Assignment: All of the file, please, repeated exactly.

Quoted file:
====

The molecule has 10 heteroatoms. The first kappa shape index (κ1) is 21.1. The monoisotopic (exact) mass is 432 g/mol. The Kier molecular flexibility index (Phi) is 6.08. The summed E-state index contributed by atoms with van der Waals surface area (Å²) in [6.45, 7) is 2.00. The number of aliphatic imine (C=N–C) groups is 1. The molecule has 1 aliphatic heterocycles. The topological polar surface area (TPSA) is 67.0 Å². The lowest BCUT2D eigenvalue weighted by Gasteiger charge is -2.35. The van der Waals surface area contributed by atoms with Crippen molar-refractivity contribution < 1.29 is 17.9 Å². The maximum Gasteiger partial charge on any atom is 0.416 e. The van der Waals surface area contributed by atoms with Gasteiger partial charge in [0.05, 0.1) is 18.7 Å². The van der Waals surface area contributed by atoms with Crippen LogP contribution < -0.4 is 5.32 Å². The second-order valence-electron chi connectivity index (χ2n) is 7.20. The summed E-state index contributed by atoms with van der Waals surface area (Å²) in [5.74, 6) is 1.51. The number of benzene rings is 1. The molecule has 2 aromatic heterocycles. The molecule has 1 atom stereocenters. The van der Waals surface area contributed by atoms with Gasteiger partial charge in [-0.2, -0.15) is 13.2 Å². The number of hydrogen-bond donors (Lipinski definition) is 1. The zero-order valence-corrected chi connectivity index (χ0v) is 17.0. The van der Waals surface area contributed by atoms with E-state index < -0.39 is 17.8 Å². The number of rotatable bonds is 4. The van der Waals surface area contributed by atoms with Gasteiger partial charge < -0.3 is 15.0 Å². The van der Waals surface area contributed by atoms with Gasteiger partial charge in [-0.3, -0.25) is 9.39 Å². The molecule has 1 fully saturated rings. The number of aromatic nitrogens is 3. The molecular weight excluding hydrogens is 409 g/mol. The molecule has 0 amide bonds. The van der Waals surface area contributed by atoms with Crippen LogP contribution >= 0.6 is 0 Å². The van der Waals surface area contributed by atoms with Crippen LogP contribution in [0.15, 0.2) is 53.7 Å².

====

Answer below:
The molecule has 10 heteroatoms. The first kappa shape index (κ1) is 21.1. The monoisotopic (exact) mass is 432 g/mol. The Kier molecular flexibility index (Phi) is 6.08. The summed E-state index contributed by atoms with van der Waals surface area (Å²) in [6.45, 7) is 2.00. The number of aliphatic imine (C=N–C) groups is 1. The molecule has 1 aliphatic heterocycles. The topological polar surface area (TPSA) is 67.0 Å². The lowest BCUT2D eigenvalue weighted by Gasteiger charge is -2.35. The van der Waals surface area contributed by atoms with Crippen molar-refractivity contribution < 1.29 is 17.9 Å². The maximum Gasteiger partial charge on any atom is 0.416 e. The van der Waals surface area contributed by atoms with Gasteiger partial charge in [0.05, 0.1) is 18.7 Å². The van der Waals surface area contributed by atoms with Crippen LogP contribution < -0.4 is 5.32 Å². The second-order valence-electron chi connectivity index (χ2n) is 7.20. The summed E-state index contributed by atoms with van der Waals surface area (Å²) in [5.74, 6) is 1.51. The number of benzene rings is 1. The molecule has 2 aromatic heterocycles. The molecule has 1 atom stereocenters. The van der Waals surface area contributed by atoms with Gasteiger partial charge in [-0.2, -0.15) is 13.2 Å². The number of hydrogen-bond donors (Lipinski definition) is 1. The zero-order valence-corrected chi connectivity index (χ0v) is 17.0. The van der Waals surface area contributed by atoms with E-state index < -0.39 is 17.8 Å². The number of rotatable bonds is 4. The van der Waals surface area contributed by atoms with Gasteiger partial charge < -0.3 is 15.0 Å². The van der Waals surface area contributed by atoms with Gasteiger partial charge in [-0.3, -0.25) is 9.39 Å². The molecule has 1 fully saturated rings. The number of aromatic nitrogens is 3. The molecular weight excluding hydrogens is 409 g/mol. The molecule has 0 amide bonds. The van der Waals surface area contributed by atoms with Crippen LogP contribution >= 0.6 is 0 Å². The van der Waals surface area contributed by atoms with Crippen LogP contribution in [0.15, 0.2) is 53.7 Å².